Julissa Marrero, Assistant Principal
The English Department is committed to developing and enhancing our students’ ability to think critically and express themselves effectively. The critical and aesthetic examination and analysis of classic and contemporary literature serve as a context for students’ development as critical thinkers and writers with their own creative voice. All students must complete four years of English. The English Language Arts (ELA) Regents examination is generally taken after the junior year, but English honors students do so after the sophomore year (i.e. English 4H).
Close textual reading, process writing, and critical thinking skills drive the curriculum. A balanced literacy approach is also utilized.
The ELA curriculum includes the following components each term:
- Studying three or four major works (novels, dramas, and memoirs) in addition to short stories, poetry, and non-fiction essays.
- Producing a variety of writing products, including: reading responses, expository essays, reflective essays, literary essays, research papers, poetry, monologues, and dialogues.
- Writing a minimum of four essays, two specifically written in class to give students practice writing an organized, thoughtful essay in a forty-minute period of time.
- Building vocabulary, with a minimum of 100 new words pulled from the texts studied and/or SAT lists.
- Employing literary terms, with a minimum of 5-10 specific terms assigned each term according to grade level to ensure the scaffolding of skills and knowledge.
- Employing grammar devices, with a minimum of 5-10 specific devices assigned each term according to grade level to ensure the scaffolding of skills and knowledge.
- Mastering specific skills needed for success on the ELA Regents including modeling of essay prompts. Skills covered include: listening, reading and producing reports, reading graph material, comparing/contrasting two pieces of literature, interpreting texts through a critical lens, and firmly taking a position or point of view in writing an essay.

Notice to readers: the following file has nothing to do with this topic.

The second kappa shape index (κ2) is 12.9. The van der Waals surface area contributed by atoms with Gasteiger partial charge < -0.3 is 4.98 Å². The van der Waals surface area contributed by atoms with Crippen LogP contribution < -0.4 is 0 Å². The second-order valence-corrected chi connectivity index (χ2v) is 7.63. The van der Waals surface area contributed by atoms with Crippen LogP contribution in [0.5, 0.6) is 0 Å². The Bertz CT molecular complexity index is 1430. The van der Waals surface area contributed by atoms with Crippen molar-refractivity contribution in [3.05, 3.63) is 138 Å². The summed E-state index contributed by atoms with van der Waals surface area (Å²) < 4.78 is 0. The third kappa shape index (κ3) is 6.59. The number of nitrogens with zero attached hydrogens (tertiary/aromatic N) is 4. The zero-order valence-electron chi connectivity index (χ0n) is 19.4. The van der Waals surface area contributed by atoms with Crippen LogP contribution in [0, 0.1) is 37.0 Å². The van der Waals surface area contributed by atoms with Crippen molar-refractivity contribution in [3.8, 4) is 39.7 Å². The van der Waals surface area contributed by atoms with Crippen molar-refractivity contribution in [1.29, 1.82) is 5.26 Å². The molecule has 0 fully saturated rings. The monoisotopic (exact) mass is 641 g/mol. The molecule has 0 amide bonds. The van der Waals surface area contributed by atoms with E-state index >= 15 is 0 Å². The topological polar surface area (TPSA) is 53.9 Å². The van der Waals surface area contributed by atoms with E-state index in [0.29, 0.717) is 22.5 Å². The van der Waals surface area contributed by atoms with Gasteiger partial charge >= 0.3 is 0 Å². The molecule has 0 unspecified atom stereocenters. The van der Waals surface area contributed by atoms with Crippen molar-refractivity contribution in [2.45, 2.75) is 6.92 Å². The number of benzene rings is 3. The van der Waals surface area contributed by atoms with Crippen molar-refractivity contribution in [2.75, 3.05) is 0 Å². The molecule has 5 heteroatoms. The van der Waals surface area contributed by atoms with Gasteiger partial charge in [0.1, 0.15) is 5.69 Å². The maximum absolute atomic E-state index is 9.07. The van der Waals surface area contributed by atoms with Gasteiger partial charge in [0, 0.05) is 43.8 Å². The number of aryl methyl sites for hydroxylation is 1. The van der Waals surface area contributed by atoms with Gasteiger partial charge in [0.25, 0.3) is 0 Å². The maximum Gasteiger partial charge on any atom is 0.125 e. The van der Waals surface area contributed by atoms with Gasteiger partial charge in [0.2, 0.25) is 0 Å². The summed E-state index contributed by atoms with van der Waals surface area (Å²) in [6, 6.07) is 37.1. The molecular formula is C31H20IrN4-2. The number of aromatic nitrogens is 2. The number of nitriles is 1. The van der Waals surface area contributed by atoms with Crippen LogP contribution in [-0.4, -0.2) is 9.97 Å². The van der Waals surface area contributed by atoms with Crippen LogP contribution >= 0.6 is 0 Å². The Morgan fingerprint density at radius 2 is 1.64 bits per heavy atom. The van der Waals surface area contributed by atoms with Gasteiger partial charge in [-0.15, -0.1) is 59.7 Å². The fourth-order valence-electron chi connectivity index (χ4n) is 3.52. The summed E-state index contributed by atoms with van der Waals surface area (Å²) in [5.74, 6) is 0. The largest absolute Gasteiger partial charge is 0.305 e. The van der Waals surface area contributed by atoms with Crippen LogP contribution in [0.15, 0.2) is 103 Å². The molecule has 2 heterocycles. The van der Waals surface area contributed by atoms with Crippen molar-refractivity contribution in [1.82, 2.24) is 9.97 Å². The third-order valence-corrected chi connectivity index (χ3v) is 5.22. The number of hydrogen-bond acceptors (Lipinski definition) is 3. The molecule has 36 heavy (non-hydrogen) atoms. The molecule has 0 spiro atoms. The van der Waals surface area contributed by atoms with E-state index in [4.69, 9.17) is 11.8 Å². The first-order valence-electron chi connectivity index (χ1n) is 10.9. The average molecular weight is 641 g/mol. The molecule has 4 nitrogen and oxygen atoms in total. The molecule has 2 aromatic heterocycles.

- Utilizing skills needed for success on the SAT 2400; models of the SAT essay prompts are utilized to help students prepare for the writing portion of the exam.
- Major Assessments 50%
- Participation/Classwork 25%
- Homework/Preparation 15%
- Final Exam/Project 10%
English Language and Composition, Advanced Placement – This course engages students in becoming skilled readers of non-fiction essays and texts from a variety of periods, disciplines, and rhetorical contexts, and in becoming skilled writers for a variety of purposes. Students are prepared for the AP Language and Composition exam. The course also incorporates some of the American literature covered in the Junior year curriculum.
Journalism II – Media Studies – We will continue to produce the school newspaper. Texts include Malcolm X’s The Autobiography of Malcolm X, George Crile’s Charlie Wilson’s War, and several supplementary works. Students will maintain their own news blogs and learn more about career opportunities in journalism. We will analyze the news media critically through a variety of lenses. Students will complete a major research paper on representation of a contemporary story in the news media. This credit bearing elective course does not fulfill the NYS graduation requirement. This course is for Seniors only.